1 in 4 women describe their birth experience as traumatic, however there are many misconceptions about birth trauma that contribute to preventing mothers and fathers from getting the support they need for recovery. Here we explore 10 common myths about birth trauma.
Myth: Trauma can only be experienced if birth was life threatening
Fact: We tend to think of trauma as a life-threatening event, for example a motor vehicle accident, whereas the truth is that trauma is subjective, personal and individually determined. Trauma is the response to a deeply distressing or disturbing event that results in overwhelm of the individual’s capacity to cope, causing feelings of helplessness. There may or may not be physical harm involved, but typically involves loss of control, betrayal, abuse of power, pain, confusion, and/or loss. So in a nutshell, trauma does not have to involve life threat, birth trauma included.
Myth: Only mothers can experience birth trauma
Fact: Partners can too. In fact, anyone who was in the room can experience trauma from a birth, including other supports and care providers. Those that witness a deeply distressing or disturbing event that involves loss of control, betrayal, abuse of power, pain, confusion, and/or loss, also have the potential of experiencing trauma from that event. Trauma does not discriminate between those who experience an event and those that witness it happening to someone else. In fact, it is possible for a partner or caregiver witnessing a birth to experience it as traumatic when the birthing mother herself doesn’t. Some studies have found witnessing or the experiencing of others’ trauma in some circumstances may involve more vivid memory formation, thus increasing the potential for more memory intrusion and increased negative arousal to the intrusive memory.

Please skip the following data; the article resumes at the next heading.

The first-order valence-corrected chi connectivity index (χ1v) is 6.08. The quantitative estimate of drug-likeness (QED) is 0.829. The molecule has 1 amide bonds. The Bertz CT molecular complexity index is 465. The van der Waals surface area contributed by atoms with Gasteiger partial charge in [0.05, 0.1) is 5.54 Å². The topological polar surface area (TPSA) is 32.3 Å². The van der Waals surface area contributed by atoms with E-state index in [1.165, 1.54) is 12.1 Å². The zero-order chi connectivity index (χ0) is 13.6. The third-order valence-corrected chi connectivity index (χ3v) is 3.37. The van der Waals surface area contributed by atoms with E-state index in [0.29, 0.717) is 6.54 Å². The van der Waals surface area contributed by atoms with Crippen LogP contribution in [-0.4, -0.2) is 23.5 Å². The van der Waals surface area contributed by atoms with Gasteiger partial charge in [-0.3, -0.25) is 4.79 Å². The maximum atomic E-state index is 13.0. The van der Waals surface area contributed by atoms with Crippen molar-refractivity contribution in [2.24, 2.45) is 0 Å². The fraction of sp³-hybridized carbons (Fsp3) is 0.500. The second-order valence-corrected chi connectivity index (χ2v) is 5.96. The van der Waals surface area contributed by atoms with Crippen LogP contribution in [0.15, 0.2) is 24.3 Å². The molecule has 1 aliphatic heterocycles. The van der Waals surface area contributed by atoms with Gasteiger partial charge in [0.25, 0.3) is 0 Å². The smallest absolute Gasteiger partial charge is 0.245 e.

Myth: Trauma manifests in thoughts and emotions, so if I control those, then I’m resolving my trauma.
Fact: Yes, trauma manifests in thoughts and emotions, but also in the body, in our behaviours, and in our relationships. Sometimes the symptoms of trauma may not be in our conscious thoughts or emotional awareness, but rather felt in our body for years after the event, through persistent pain or illness affecting our behaviours and relationships. Digestive issues, headaches, backaches, muscle tension, muscle spasms, breathing difficulties, jaw tension are all just a few. We may learn to compartmentalise our birth experience so that our thoughts and emotional responses are controlled, but the body remembers.